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The Eocene Heart Mountain slide of northwest Wyoming covers an area of as much as 5000 km2 and includes allochthonous Paleozoic carbonate and Eocene volcanic rocks with a run-out distance of as much as 85 km. Recent geochronologic data indicated that the emplacement of the slide event occurred at ∼48.9 Ma, using laser ablation inductively coupled plasmamass spectrometry (LA-ICPMS) extracted fromU-Pb zircon ages frombasal layer and injectite carbonate ultracataclasite (CUC). We now refine that age with U-Pb results from a lamprophyre diatreme that is temporally and spatially related to the CUC injectites. The ages for the lamprophyre zircons are 48.97 ± 0.36 Ma (LA-ICPMS) and 49.19 ± 0.02 Ma (chemical abrasion isotope dilution thermal ionization mass spectrometry). Thus, the lamprophyre and CUC zircons are identical in age, and we interpret that the zircons in the CUC were derived from the lamprophyre during slide emplacement. Moreover, the intrusion of the lamprophyre diatreme provided the trigger mechanism for the Heart Mountain slide. Additional structural data are presented for a variety of calcite twinning strains, results from anisotropy of magnetic susceptibility for the lamprophyre and CUC injectites and alternating-field demagnetization on the lamprophyre, to help constrain slide dynamics. These data indicate that White Mountain experienced a rotation about a vertical axis and minimum of 35° of counterclockwise motion during emplacement.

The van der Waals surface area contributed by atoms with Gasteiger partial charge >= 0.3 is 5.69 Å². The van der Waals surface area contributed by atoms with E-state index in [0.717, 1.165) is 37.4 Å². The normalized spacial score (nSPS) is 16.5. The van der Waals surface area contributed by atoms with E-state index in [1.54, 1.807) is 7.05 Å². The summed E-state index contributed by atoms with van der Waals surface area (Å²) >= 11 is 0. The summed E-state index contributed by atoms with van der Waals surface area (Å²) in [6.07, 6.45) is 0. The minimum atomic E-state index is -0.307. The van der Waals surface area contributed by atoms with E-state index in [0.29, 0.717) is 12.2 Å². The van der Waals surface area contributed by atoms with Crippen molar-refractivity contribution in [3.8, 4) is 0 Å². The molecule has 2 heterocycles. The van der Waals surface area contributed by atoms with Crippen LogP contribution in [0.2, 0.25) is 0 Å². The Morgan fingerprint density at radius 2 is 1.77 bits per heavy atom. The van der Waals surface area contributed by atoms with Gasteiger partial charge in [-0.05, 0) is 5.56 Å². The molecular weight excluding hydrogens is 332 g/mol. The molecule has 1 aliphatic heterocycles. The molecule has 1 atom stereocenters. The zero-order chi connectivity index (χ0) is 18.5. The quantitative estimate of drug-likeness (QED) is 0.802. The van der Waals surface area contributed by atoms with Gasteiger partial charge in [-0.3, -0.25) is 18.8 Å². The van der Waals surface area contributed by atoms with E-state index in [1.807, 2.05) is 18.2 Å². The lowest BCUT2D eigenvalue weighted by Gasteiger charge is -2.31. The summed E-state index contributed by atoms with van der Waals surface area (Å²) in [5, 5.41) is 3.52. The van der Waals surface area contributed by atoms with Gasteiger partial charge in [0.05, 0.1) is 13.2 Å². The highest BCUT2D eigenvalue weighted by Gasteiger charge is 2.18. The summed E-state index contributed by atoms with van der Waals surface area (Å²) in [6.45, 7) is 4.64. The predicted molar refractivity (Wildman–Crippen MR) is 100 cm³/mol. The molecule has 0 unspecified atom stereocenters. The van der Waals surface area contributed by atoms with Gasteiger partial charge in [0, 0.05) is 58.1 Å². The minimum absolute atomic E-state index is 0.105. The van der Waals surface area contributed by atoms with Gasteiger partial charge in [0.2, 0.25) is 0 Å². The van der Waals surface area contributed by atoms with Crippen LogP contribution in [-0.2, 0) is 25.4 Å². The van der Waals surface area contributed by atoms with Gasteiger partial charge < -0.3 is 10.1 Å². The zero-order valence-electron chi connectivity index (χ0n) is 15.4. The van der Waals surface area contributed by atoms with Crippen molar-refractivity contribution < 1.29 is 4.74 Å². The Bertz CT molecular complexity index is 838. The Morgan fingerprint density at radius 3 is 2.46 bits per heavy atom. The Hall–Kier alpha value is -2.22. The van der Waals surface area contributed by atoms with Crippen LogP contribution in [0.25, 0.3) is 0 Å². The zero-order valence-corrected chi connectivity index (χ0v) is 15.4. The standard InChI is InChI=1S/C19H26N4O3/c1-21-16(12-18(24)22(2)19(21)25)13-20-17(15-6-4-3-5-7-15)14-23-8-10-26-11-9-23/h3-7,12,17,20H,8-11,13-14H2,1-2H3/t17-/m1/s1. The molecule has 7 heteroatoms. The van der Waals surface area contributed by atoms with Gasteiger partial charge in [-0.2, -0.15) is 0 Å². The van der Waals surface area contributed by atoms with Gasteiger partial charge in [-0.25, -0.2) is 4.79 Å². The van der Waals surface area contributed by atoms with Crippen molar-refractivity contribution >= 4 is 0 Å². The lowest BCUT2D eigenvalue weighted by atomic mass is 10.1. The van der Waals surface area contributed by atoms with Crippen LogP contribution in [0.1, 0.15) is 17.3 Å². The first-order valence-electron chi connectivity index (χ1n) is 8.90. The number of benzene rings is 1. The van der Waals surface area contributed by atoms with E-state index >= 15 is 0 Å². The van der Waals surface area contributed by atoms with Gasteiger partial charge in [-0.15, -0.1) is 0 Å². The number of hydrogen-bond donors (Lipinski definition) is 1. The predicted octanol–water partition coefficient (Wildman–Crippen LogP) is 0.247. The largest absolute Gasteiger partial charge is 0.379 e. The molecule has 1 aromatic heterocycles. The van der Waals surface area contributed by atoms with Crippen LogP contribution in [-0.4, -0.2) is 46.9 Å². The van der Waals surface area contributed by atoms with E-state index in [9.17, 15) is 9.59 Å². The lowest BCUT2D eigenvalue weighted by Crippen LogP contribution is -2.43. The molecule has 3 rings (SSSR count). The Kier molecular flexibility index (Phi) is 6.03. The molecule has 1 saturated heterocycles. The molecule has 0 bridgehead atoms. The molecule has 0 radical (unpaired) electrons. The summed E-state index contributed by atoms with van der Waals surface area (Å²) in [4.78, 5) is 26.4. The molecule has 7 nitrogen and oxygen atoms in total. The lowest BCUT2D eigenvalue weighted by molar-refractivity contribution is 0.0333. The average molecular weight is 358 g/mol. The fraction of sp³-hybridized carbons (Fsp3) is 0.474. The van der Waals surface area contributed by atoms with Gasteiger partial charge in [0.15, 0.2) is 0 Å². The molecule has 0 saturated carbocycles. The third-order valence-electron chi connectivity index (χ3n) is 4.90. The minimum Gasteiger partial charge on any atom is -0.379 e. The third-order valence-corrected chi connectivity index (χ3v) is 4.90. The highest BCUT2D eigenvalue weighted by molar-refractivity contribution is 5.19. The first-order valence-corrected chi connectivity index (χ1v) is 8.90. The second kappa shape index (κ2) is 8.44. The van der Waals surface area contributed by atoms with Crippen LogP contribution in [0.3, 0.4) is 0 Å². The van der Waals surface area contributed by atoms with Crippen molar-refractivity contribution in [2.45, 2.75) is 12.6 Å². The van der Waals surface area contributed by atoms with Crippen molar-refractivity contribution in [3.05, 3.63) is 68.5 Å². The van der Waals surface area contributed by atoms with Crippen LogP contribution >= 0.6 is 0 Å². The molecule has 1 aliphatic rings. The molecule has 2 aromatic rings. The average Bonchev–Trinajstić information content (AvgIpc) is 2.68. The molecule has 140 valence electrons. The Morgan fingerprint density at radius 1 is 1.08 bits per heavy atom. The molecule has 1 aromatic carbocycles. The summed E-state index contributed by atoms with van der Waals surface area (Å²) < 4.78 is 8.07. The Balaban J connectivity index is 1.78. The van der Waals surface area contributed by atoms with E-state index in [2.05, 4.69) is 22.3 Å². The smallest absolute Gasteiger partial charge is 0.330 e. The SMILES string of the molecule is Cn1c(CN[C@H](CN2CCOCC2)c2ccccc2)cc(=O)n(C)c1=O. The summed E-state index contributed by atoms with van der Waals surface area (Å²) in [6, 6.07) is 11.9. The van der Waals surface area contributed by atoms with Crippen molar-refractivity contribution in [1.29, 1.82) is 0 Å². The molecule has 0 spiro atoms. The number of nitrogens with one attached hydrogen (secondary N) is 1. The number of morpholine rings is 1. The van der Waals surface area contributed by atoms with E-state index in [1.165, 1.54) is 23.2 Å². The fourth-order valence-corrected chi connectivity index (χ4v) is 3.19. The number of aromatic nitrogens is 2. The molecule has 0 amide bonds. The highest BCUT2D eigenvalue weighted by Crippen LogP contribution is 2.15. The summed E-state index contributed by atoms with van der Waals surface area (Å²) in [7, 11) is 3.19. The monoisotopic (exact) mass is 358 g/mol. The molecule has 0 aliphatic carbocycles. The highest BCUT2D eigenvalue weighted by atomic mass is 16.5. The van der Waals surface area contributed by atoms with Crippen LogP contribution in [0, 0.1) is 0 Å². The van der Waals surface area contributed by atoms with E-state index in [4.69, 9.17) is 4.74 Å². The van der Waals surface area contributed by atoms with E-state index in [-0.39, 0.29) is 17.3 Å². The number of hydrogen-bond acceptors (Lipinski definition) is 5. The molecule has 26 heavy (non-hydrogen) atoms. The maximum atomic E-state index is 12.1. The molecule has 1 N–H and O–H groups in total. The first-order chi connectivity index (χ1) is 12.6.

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This document was originally published in The Journal of Geology by the University of Chicago Press. Copyright restrictions may apply. doi: 10.1086/692328